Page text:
Macpherson Constitution of 1951

Macpherson constitution of 1951

In 1948, Sir John Stuart Macpherson succeeded Sir Authur Richards as the Governor-General of Nigeria. Soon after he (Macpherson) resumed office, he began to draft a new constitution for the country. He was very patient and careful in the process so as not to repeat the mistake of his predecessor, Sir Authur Richards. Sir Authur Richards’ constitution, also known as Richards constitution of 1946, was severely criticized by Nigerian nationalists on the ground that it was imposed on Nigerians and operated without prior consultation. Sir Macpherson ensured that Nigerians were involved in the constitution drafting, thus, on the 9th of January, 1951, delegates from Northern, Western and Eastern Regions of Nigeria convened in Ibadan for a constitutional conference (1950 Ibadan All Nigerian Constitutional Conference). At the Ibadan 1950 conference, suggestions and decisions were generally made on the constitution, for example, it was decided that Nigeria should adopt a federal system of government and Lagos should be autonomous. In 1951, three years after resuming office, Sir Macpherson eventually put into effect, the long awaited constitution which was accepted by Nigerians to be home made.

Here are the Features of Macpherson Constitution of 1951

1. Central Legislative Council– The Macpherson constitution made provision a central Legislative council also called House of Representatives. The Legislative council consisted of 148 members of whom 136 were elected from the Regional Houses. 6 members were appointed by the Governor and 6 also were ex-official members.

2. Central Executive Council– This was called the ‘Council of Ministers’, and was made up of 12 Nigerian ministers, 6 ex-official members and the President (Governor).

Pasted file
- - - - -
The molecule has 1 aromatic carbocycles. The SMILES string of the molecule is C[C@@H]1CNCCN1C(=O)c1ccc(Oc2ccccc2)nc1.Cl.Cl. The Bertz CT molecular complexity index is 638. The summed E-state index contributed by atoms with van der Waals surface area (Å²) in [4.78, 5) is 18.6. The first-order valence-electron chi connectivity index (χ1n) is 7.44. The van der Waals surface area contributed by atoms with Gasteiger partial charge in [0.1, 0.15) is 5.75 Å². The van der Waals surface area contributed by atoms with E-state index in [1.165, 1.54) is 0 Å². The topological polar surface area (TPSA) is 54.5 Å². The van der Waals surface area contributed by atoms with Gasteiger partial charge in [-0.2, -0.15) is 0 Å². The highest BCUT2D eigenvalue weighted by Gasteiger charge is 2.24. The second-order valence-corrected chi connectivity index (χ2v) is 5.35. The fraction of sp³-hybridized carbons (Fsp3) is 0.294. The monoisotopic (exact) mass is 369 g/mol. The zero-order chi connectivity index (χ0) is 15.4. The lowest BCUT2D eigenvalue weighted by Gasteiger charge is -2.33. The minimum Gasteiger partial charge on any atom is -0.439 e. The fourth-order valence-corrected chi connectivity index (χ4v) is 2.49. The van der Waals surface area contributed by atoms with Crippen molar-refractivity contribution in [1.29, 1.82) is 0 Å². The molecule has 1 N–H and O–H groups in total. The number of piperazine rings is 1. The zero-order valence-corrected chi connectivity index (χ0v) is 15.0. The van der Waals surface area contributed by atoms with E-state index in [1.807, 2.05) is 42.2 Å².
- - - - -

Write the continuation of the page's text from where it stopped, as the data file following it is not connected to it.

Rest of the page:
3. The country was divided into three unequal regions- Northern Region, Western Region and Eastern Region.

4. Regional Executive Councils– The Macpherson constitution of 1951 provided Executive councils for the Regions. The Executive councils were headed by Lieutenant-Governors. The members (5 official and 9 ministers of whom 4 were Nigerians) were all appointed by the Lieutenant-Governors.

5. Regional Legislative Councils– The constitution created a Legislative council for the three regions. The Legislative council was called “Houses of Assembly”. A bicameral legislature (“House of Assembly” and “House of Chiefs”) existed in the Northern Region while the Eastern and Western Regions had a unicameral legislature (“House of Assembly)

5. The constitution created the position of a Governor

6. Only male tax payers voted in the north while both males and females voted in the east and west.

7. Creation of a public service commission for recruiting, dismissing and promoting civil and public servants.

8. Election is direct and indirect

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